A Note from the Pastor – Dec. 16

Among the guardians of those who wait is Joseph, a man of dreams and calloused hands, the last patriarch of ancient Israel. He tells a story of love, and his doubts about receiving the woman he loved, a human story of expectations and crises.

Before they moved in together, Mary found herself pregnant; then Joseph thought of repudiating her in secret. It was the only way he saw to save Mary from the risk of stoning. All this because he loves her, she occupied his life, heart, and dreams.

He is a Father: from whom did Jesus learn to oppose the ancient law, to put the person before the rules? If not, by hearing Joseph tell the story of that love that gave birth to him, the detailed account designed to save his mother from stoning. How did Jesus learn to choose the household word “abba,” that childlike word of his, so identifiable and exclusive, if not in front of the man with the deep eyes and heart?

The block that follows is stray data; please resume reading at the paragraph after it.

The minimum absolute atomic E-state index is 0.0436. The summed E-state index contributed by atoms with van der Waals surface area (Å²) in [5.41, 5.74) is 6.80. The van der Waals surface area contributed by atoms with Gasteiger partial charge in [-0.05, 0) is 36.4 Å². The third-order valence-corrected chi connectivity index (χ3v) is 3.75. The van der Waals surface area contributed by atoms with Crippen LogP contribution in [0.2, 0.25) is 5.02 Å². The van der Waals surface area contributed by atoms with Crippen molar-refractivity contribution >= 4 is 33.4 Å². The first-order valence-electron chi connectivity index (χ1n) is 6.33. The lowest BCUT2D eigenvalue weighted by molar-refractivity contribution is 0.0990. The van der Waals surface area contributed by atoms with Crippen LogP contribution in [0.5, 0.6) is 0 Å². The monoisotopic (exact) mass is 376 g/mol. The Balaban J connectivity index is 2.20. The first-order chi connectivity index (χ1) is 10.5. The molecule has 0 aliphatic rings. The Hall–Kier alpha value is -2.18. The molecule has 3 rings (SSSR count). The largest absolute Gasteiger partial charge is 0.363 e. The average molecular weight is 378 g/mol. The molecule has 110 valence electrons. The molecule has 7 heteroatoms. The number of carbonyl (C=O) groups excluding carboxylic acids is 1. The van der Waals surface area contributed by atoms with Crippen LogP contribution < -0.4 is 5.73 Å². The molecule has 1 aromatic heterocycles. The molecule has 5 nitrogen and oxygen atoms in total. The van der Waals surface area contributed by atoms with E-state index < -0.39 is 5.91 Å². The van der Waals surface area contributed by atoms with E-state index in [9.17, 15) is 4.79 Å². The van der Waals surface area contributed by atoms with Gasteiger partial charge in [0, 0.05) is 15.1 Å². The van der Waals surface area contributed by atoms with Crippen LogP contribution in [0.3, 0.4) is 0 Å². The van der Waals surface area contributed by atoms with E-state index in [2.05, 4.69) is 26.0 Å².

By calling Joseph “abba,” dad, he learned what that sweet and powerful name evokes, how it is, in reality, a revelation of God’s face of love.

Joseph who never speaks, of whom the gospel does not even remember a word, is a silent and courageous man, concrete and free, a dreamer and a doer: the fate of the world is entrusted to his dreams because the righteous Joseph has the same dreams as God.